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What is 'M2'

M2 is a measure of the money supply that includes all elements of M1 as well as "near money." M1 includes cash and checking deposits, while near money refers to savings deposits, money market securities, mutual funds and other time deposits. These assets are less liquid than M1 and not as suitable as exchange mediums, but they can be quickly converted into cash or checking deposits.

!--break--M2 is a broader money classification than M1, because it includes assets that are highly liquid but are not cash. A consumer or business typically doesn't use savings deposits and other non-M1 components of M2 when making purchases or paying bills, but it could convert them to cash in relatively short order. M1 and M2 are closely related, and economists like to include the more broadly defined definition for M2 when discussing the money supply, because modern economies often involve transfers between different account types. For example, a business may transfer $10,000 from a money market account to its checking account. This transfer would increase M1, which doesn’t include money market funds, while keeping M2 stable, since M2 contains money market accounts.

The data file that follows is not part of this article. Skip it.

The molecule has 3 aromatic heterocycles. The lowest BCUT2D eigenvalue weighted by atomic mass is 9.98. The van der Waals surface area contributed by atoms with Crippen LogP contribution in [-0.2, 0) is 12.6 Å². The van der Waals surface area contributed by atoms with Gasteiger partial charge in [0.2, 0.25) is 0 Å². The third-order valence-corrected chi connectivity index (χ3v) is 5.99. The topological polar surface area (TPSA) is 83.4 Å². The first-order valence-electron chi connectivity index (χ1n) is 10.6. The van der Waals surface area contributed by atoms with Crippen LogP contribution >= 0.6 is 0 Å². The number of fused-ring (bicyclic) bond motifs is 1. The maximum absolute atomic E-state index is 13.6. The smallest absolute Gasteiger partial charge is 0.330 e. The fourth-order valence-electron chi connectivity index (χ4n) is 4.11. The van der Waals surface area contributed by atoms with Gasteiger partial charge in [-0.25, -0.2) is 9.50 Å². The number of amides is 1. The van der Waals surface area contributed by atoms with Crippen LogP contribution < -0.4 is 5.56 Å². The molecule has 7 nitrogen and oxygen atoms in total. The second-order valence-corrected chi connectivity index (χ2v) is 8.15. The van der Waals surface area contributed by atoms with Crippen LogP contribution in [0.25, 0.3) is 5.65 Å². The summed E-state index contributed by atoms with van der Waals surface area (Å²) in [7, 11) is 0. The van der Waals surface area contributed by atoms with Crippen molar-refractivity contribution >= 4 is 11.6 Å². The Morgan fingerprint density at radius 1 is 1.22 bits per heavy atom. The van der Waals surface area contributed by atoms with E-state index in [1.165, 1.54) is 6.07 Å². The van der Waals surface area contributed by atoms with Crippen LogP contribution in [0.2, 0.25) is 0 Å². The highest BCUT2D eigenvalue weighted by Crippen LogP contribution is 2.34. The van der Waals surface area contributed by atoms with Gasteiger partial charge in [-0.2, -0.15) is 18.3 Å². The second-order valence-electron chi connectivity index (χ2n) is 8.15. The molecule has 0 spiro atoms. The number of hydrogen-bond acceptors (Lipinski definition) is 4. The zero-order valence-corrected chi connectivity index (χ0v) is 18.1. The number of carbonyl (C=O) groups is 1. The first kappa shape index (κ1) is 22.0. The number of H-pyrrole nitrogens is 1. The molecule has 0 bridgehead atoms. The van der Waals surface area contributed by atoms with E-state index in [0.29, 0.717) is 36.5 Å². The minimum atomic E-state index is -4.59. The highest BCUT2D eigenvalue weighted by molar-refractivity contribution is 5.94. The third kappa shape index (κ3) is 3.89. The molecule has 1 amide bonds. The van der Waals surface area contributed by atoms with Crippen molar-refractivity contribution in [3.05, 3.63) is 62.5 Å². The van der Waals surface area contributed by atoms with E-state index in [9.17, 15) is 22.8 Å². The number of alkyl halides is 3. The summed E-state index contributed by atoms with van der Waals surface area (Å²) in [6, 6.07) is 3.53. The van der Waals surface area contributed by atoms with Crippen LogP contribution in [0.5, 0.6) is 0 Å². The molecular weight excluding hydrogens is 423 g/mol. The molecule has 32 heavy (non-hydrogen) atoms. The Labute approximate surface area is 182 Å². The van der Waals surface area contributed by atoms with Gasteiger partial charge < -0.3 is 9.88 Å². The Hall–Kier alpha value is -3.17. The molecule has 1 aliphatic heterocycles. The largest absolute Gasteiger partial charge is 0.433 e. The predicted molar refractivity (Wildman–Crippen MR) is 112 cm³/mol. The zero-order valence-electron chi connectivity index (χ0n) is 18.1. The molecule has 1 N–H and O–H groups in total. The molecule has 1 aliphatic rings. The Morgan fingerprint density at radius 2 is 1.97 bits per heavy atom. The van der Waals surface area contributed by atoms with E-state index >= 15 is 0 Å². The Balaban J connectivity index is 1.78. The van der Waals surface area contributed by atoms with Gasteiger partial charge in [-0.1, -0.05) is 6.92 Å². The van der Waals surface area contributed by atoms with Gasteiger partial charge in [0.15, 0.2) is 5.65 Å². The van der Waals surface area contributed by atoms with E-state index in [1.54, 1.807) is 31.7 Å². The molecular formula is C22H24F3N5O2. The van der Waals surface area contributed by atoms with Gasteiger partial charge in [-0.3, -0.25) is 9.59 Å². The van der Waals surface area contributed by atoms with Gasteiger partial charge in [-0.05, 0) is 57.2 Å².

The Money Supply

The money supply measures the amount of monetary assets available in an economy. This is an important metric in macroeconomics, because it can dictate inflation and interest rates. Inflation and interest rates have major ramifications for the general economy, as these heavily influence employment, consumer spending, business investment, currency strength and trade balances. In the United States, the Federal Reserve publishes money supply data every Thursday at 4:30 p.m., but this only covers M1 and M2. Data on large time deposits, institutional money market funds, and other large liquid assets is published on a quarterly basis, and it is included in the M3 money supply measurement.

Changes in Money Supply

M2 in the United States has grown along with the economy, rising from $4.6 trillion in January 2000 to $12.8 trillion in June 2016. The supply never shrank year-over-year at any point in that period. The most extreme growth occurred in September 2001, January 2009 and January 2012, when the rate of M2 expansion topped 10%. These accelerated periods coincided with recessions and economic weakness, during which expansionary monetary policy was deployed by the central bank.

In response to economic weakness, central banks often enact policy that increases the money supply, promotes inflation and reduces interest rates. This creates incentive for businesses to invest and for consumers to maintain their purchase activities. The Phillips Curve illustrates an inverse relationship between interest rates and unemployment, and the Federal Reserve's mandate is to balance these two important macroeconomic statistics. M2 provides important insight into the direction, extremity and efficacy of central bank policy.

BREAKING DOWN 'M2'

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